Japan’s nuclear crisis has created a keen interest in radioactive fallout reaching the United States’ West Coast. How “hot” or radioactive is it in the Los Angeles basin? EnviroPreporter.com knows and is keeping an eye on it with a device that monitors ionizing radiation and measures it in Counts Per Minute or CPM.
The RadAlert Inspector Nuclear Radiation Monitor is located 140 feet above sea level in EnviroReporter’s Santa Monica office on the West Los Angeles border. A live camera is trained on the device and streamed online via UStream. You can watch it too.
Readings are taken constantly and will reveal any increases in the normal radiation ranges of 40 to 46 CPM. As of this writing, more than 2600 people were monitoring the online radiation station, which was showing a reading of 42 CPM.
Ustream has been a big player in a series of international disasters. After a series of headline-making news events, UStream hit 10 million broadcasters and 60 million unique monthly viewers. On the day of the earthquake, Ustream hit 7.2 million views. With nine consecutive quarters of growth averaging 45 percent, other news events that drove up UStream’s usage numbers included the dramatic rescue of Chilean miners, the revolutions in Tunisia and Egypt and the debut of the Charlie Sheen show.
Stars and Stripes online gives readers the impact on our U.S. military stationed in Japan, where the military’s humanitarian relief effort is underway and nearly 8,000 military family members were still hoping to flee Japan’s ongoing nuclear crisis.
Japan’s power company turned to Twitter to provide nuke updates. Tokyo Electric Power Company (TEPCO) has created a Twitter account to notify people of power blackouts and radiation leaks related to nuclear power plants damaged in the March 11 earthquake and tsunami. The account attracted almost 190,000 followers in less than a day.
Sprint and T-Mobile also have suspended fees for calls and text messages made to Japan. Sprint will waive fees for wireless calls and text messages to and from Japan for its customers through April 10. T-Mobile removed charges for international long distance calls and text messages made to Japan for its contract, non-prepaid customers to March 31. T-Mobile’s postpaid customers also can make free Wi-Fi calls to and from Japan during the same period.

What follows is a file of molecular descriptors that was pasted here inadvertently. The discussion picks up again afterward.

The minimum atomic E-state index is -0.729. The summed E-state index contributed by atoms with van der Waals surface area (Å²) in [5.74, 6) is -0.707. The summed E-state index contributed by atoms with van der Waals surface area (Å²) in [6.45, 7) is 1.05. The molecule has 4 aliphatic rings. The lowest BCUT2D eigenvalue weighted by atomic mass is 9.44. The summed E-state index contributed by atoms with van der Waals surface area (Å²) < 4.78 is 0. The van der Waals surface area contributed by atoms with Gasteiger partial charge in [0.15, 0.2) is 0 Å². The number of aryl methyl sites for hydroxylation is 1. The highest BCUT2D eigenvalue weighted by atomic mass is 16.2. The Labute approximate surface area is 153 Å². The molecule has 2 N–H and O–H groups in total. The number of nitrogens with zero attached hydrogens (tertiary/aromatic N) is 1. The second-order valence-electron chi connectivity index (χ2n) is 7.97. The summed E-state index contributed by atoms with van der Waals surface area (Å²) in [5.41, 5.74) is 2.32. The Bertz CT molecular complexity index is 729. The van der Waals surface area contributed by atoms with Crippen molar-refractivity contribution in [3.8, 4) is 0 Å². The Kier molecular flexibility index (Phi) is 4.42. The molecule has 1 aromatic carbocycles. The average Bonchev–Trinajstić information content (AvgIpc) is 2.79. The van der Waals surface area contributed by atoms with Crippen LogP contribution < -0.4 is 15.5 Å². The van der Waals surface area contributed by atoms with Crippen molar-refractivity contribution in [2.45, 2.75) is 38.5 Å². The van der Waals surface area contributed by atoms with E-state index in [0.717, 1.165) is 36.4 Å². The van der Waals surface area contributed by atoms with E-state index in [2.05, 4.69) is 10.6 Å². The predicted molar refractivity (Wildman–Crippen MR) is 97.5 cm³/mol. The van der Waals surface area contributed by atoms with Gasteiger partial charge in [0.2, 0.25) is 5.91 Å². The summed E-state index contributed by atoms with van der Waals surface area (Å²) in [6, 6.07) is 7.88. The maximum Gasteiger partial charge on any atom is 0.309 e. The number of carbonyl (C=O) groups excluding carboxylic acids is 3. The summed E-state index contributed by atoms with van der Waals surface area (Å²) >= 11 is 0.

Hit the switch
What to do if government hits the Internet “kill switch”? I like this one as included in howto.wired – “Call to Tweet”: A small team of engineers from Twitter, Google and SayNow, a company Google acquired recently, made this idea a reality. It’s already live and anyone can tweet by simply leaving a voicemail on one of these international phone numbers (+16504194196 or +390662207294 or +97316199855) and the service will instantly tweet the message using the hashtag #egypt. No Internet connection is required. People can listen to the messages by dialing the same phone numbers or going to the Twitter account,speak2tweet.
Here’s a list of things you can do to keep the communication flowing. First, click here.
Groupon Now – a smartphone app that could change societal habits
Groupon is about to launch its most ambitious venture yet: a mobile application the company is betting will change when and how we choose to eat, shop and play. The Now app is the next evolution of Groupon’s current deal-a-day business model. When a user opens up the smartphone app, he or she will be presented with just two buttons: “I’m hungry” and “I’m bored.” Clicking either button will open up a list of time-specific daily deals, based on his or her location.
Groupon, a daily deals company is the fastest growing company in history, reported to be offering a $25 billion IPO just months after rejecting Google’s offer of $6 billion to buy it.
Google Maps app routes drivers around traffic congestion
Google recently announced that its Android version of Google Maps navigation will automatically route you around traffic when providing you with directions: “Our routing algorithms will also apply our knowledge of current and historical traffic to select the fastest route from those alternates. That means that navigation will automatically guide you along the best route given the current traffic conditions.”
A study reported in New Scientist magazine tracked 102,000 Twitter users and analyzed the 129 million tweets they sent and received during a six-month period. Using standard techniques of psychology, they found that users are either fulfilled and happy or miserable. And they tend to cluster together, like birds of a feather.
“Twitter” in the Oxford English dictionary is defined as “a short inconsequential burst of information, chirps from birds.” Read the history of this revolutionary communication tool as Twitter turns 5!
.xxx – Internet’s new “red light district”
In Boston, it was referred to as the “Blue Light” district. On the Internet, it’s the “Red Light” district, marked by a .xxx address.
The aptly named .xxx domain for adult-content websites was approved Friday by the Internet Corp. for Assigned Names and Numbers, the group that manages the creation and distribution of Web addresses. The triple-x domain suffix will not, however, be required by law for websites featuring ribald material. Despite the fact that thousands of requests to reserve more than 200,000 domain names have been submitted, not everyone is happy with their new address. Here’s why.
Google to test mobile payments in SF, NY
Consumers in San Francisco and New York City will soon be able to use their mobile phones to ring up purchases. Instead of using cash or credit cards, shoppers will pay for products and services by tapping their device against a register at checkout. The Google service may combine a consumer’s financial account information, gift-card balances, store loyalty cards and coupon subscriptions on a single NFC chip on a phone. Moving us closer to a cashless society. Number, please.